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Former British Cycling Doctor Hadn’t Read All Anti-Doping Guidance

MANCHESTER—The former medical doctor for British Cycling and Team Sky has told a tribunal he had not read the crucial guidance on anti-doping rules when he ordered a prohibited substance.

Dr Richard Freeman admits ordering sachets of Testogel to the Velodrome in Manchester in May 2011 but insists he was bullied into obtaining it for coach Shane Sutton to help with his erectile dysfunction.

Today Dr Freeman continued his evidence at the Medical Practitioners’ Tribunal Service where he denied Testogel was ordered for an athlete and said the suggestion was “offensive”. He also claimed for the first time, after giving three separate statements, that he had destroyed the package at the time.

Record Keeping

Previously Dr Freeman had already admitted lying in the aftermath, getting an employee of Fit For Sport to say the drug had been sent in error, and a series of poor record keeping.

Earlier in the week he claimed Mr Sutton swore him to secrecy about his erectile dysfunction. He says he got him Viagra and Cialis to deal with the condition and claimed he wrote him a prescription  which his personal assistant would use to pick up packages from Asda or Boots.

Representing the General Medical Council, Simon Jackson QC asked Dr Freeman how this squared with his claim that Mr Sutton was secretive about it.

Dr Freeman said the details of the prescription would only be known by the pharmacist and it would be placed in a sealed bag. 
He was then asked about how records would be kept on this.

He said: “I would expect them to keep them for a long time and for them to be easily accessible.”

Mr Jackson then asked about the order of Testogel and why this procedure was not applied, saying: “That might be a reason for not writing a prescription for which there would be a record showing you had signed it and that had Mr Sutton’s name on it.”

Dr Freeman replied: “It is not the reason I would have considered but I can see the point.”


He was quizzed about his knowledge of anti-doping legislation, and whether he should have known that possession of Testogel was a breach of the rules.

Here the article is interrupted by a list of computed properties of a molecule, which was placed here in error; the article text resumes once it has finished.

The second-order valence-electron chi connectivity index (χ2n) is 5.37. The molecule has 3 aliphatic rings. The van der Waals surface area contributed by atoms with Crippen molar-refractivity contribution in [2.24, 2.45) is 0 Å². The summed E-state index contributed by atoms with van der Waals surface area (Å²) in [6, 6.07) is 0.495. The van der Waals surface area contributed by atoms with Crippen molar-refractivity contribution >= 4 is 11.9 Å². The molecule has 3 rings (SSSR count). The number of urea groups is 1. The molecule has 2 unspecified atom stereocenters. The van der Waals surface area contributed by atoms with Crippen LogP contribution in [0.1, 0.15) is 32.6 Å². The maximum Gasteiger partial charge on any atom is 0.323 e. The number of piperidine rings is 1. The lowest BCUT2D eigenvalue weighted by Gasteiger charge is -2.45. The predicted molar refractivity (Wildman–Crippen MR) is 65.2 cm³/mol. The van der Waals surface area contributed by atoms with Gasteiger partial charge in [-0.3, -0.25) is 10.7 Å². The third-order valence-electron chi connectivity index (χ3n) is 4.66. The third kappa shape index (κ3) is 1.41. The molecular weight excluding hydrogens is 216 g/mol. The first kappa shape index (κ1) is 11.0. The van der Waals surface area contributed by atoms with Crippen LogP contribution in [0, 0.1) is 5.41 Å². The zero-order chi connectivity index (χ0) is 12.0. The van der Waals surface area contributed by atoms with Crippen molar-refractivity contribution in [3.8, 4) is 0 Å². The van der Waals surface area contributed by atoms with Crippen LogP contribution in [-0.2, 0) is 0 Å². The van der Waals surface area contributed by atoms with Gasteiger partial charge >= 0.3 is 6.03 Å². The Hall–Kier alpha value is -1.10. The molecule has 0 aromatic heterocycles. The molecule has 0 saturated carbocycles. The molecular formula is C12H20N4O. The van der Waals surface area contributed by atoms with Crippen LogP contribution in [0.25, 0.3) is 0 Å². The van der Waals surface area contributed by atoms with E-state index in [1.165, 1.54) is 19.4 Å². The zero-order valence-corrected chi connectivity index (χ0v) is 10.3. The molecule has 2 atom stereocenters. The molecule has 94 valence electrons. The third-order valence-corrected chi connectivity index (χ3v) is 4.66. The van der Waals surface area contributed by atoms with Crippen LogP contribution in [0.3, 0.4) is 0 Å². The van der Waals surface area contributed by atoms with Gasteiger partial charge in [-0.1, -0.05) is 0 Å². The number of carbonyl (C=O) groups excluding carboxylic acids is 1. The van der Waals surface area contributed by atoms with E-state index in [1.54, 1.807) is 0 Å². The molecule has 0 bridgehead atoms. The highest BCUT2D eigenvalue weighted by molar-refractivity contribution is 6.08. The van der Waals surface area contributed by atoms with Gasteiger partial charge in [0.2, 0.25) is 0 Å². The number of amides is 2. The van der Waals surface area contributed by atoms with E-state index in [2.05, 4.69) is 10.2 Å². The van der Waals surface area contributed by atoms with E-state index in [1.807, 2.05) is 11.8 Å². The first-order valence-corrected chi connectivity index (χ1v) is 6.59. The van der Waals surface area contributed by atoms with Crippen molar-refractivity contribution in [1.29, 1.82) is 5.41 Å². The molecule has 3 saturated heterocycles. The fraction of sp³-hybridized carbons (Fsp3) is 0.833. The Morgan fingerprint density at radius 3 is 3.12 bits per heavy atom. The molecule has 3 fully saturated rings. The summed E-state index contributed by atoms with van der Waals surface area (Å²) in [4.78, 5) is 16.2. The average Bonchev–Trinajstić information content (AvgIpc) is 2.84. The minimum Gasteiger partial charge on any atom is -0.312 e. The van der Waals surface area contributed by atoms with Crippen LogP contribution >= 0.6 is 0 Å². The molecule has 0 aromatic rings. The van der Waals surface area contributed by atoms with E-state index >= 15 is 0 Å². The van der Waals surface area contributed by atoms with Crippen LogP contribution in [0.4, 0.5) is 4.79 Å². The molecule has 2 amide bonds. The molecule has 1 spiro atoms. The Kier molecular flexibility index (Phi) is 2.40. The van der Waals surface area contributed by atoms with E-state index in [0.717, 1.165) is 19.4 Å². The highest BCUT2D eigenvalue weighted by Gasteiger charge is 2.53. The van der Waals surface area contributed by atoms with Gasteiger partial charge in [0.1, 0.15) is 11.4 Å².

Mr Jackson asked: “He [Shane Sutton] would fall under the WADA code as an athlete support person?”

Dr Freeman responded: “I wasn’t particularly proficient in the code.”

Mr Jackson said it had been in place since 2009 and Dr Freeman said he believed that was the case and claimed he had “not read the small print about rider’s health”.

The GMC representative then asked:  “You must have realised that on the face of it you’re not supposed to be in possession of testosterone unless … do you accept that?”

The doctor said: “I fully accept testosterone is a banned drug for athletes, at the time I was thinking of Mr Sutton as a patient not as a rider or ex-rider.”


Mr Jackson then took exception to his claim of not knowing

Former British Cycling Doctor Destroyed Laptop With Screwdriver

MANCHESTER—A former British Cycling doctor has told a tribunal he destroyed a laptop which could have contained important medical data, because he thought investigators would have already backed it up.

Dr Richard Freeman is accused of ordering Testogel, a prohibited substance, to the Velodrome in Manchester in May 2011 with the aim of improving an unnamed athlete’s performance.

He admits to obtaining the product but claims it was for cycling coach Shane Sutton in order to help him with erectile dysfunction.

Giving Evidence

Dr Freeman stood up at the Medical Practitioners’ Tribunal Service (MPTS) 10 months after the case was last adjourned.

During his evidence he said he had been providing Mr Sutton with Viagra and Cialis in the year building up to the alleged incident but Mr Sutton then demanded Testogel.

The doctor was also forced to confront the previous lies he had told about the incident.

Destroyed Laptop

Representing the General Medical Council (GMC), Simon Jackson asked him about a laptop which had been inspected by the UK Anti Doping agency in February 2017 but had been “destroyed in an amateurish way” when it came to be inspected 2 years later.

Dr Freeman asked: “Are you asking me why I destroyed it?”

The GMC lawyer said: “We haven’t got to that stage, I am asking you why it was handed down in working order, why you returned it damaged and useless?”

Dr Freeman gave his account: “I had seen a programme about how people in India can get data from the laptops, I decided I am not going to let that happen so I decided to destroy it.”

He also conceded he had not felt well at the time.

He said his lawyers advised him not to do this and he had believed he had a hard drive.

Mr Jackson then pressed him on why he had decided to destroy it.

He asked: “Before you took a screwdriver or hammer to destroy the laptop you would have backed it up?”

Dr Freeman replied: “Yes.”

He was then asked why he did not do this.

Dr Freeman said he assumed British Cycling would have made a copy.

Mr Jackson asked: “Did you take any steps to check that?”

Dr Freeman replied: “I did not.”

He later claimed he handed over an external hard drive but his examiner said he had just handed over a “piece of plastic”.

He was then asked: “Surely Dr Freeman on an issue as important as this, before you applied brute force to this laptop you had a copy, that is common sense isn’t it?”

Dr Freeman replied: “Yes.”

Mr Jackson then said: “Unless you did not want someone to access the contents?”

Dr Freeman replied: “I had nothing to hide, it had already been damaged by British Cycling.”

Erectile Dysfunction 

He was then asked about his background treating erectile dysfunction and his relationship with Shane Sutton.

Mr Jackson took him through his CV and asked whether he had agreed the description by his own